Home > fang-test > Taiwan Research Programme > Events > Seminars > Seminar Series on Justice in Comparative Perspective > Police Governance: community, policing, and justice in the modern UK
How to contact us

Taiwan Research Programme
London School of Economics and Political Science
Houghton Street
London, WC2A 2AE

 

Co-Directors
Professor Stephan Feuchtwang
s.feuchtwang@lse.ac.uk

Dr Fang-Long Shih
f.shih@lse.ac.uk

Police Governance: community, policing, and justice in the modern UK

With Dr Chris A. Williams (Open University)

Series: Seminar on Taiwan in Comparative Perspective, special series on  Justice in Comparative Perspective

Date: Thursday 22 October 2009, 6pm-8pm

Venue: Seligman Library (Room A607), Old Building, London School of Economics (LSE)

Chair: Professor Stephan Feuchtwang (Taiwan Research Programme)

Abstract

The British police have always had the advantage of their image as a predominantly non-violent force which policed by consent. In reality of course, this image has obscured a significant amount of violence, which was acceptable to the public at large because it mainly concerned marginalised individuals. Yet as the twentieth century witnessed an ever-greater revulsion against the use of violence in everyday life, police practice has come under increasing scrutiny. This paper will set the scene concerning the century as a whole, before contracting on a series of crises of legitimacy which occurred at its midpoint, and culminated in the 1960 Royal Commission on Policing. One of the key issues which led to this was the increasing extent to which low levels of casual violence by police, particularly towards working-class youths, had become less and less acceptable.

This paper examines the consequences of the legitimacy challenge which, I argue, had a two-stage effect. The first was to create an unprecedented degree of disconnect between police and the communities which they served in the 1980s - a problem exacerbated by racism and economic decline. The second, though, saw the police retreat from a highly technocratic and professionalised claim to be the entire masters in their own house, towards closer relationships with other public authorities, smaller tactical units, and a more accommodating attitude to the demands of the communities in which they found themselves. This stage is not entirely unproblematic, though, given that it entails a partial, often tacit, retreat from the ideal of equal treatment, and it remains vulnerable to criticism, often from within the police service itself.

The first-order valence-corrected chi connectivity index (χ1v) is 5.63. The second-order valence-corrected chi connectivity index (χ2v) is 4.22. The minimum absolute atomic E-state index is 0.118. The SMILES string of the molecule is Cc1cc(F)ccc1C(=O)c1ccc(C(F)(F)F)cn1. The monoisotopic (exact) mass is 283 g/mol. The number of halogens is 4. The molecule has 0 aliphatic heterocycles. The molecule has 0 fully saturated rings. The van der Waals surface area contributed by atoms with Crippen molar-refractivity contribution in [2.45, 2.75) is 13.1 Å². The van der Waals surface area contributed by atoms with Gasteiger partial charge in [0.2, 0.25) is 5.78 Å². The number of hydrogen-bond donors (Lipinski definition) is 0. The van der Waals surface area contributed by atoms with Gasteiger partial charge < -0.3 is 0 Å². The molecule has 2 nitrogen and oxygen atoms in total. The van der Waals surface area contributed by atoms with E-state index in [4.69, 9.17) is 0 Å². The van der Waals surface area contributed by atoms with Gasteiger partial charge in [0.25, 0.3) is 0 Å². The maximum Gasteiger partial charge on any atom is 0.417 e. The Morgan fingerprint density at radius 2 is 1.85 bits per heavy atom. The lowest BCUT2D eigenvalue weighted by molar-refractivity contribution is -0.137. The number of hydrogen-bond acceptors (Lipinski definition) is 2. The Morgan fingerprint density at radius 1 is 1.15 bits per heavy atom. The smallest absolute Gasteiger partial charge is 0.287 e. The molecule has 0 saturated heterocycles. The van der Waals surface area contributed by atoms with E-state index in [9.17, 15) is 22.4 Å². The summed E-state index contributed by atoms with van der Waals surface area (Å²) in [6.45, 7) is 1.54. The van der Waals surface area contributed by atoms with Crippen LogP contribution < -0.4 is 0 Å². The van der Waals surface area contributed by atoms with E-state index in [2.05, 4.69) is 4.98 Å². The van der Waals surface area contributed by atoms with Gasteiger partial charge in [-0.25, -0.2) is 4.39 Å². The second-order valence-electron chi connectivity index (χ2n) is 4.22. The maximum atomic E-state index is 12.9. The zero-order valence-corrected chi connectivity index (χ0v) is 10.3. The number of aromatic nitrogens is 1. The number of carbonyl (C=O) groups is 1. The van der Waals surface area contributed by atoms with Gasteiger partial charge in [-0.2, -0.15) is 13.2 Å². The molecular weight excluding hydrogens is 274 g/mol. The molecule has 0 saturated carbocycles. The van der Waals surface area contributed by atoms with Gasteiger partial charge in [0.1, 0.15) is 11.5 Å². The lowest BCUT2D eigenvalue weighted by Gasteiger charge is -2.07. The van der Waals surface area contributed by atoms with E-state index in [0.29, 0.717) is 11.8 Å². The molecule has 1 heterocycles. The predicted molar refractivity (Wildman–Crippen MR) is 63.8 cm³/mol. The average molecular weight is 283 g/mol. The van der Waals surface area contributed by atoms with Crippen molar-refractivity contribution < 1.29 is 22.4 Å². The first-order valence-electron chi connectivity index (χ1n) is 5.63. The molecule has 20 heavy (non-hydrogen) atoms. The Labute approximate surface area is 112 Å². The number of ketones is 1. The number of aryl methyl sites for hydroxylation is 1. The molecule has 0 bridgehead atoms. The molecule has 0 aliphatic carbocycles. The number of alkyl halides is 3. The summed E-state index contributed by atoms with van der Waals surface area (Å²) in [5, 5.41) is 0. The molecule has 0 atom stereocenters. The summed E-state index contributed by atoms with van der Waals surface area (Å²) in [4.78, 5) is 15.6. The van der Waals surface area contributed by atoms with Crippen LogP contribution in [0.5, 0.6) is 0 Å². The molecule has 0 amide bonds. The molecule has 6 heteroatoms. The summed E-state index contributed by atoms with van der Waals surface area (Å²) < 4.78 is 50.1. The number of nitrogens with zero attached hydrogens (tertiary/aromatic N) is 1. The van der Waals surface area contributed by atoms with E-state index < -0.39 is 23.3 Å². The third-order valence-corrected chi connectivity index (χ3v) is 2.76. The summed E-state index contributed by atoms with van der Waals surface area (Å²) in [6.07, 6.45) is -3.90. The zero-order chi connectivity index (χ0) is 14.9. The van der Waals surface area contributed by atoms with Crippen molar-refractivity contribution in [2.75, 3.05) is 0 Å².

About the speaker

Dr Chris A. Williams is a Lecturer in the History Department of the Open University, affiliated to the OU's International Centre for Comparative Criminological Research. He has published work on the history of policing in the UK which covers police reform and nineteenth-century urban history, the development and deployment of criminal statistics; the decline of autonomy of urban police forces in the twentieth century; and the early history of CCTV. His current research interests include the nature and extent of links between colonial and 'home' police in the nineteenth and twentieth centuries; the prevalence of private payment for policing in the nineteenth and twentieth centuries; and the development and significance of the control room and police computing. He is also actively engaged in promoting the preservation of criminal justice records and artefacts, and both promoting and exploring their presentation to the wider public.

Share:Facebook|Twitter|LinkedIn|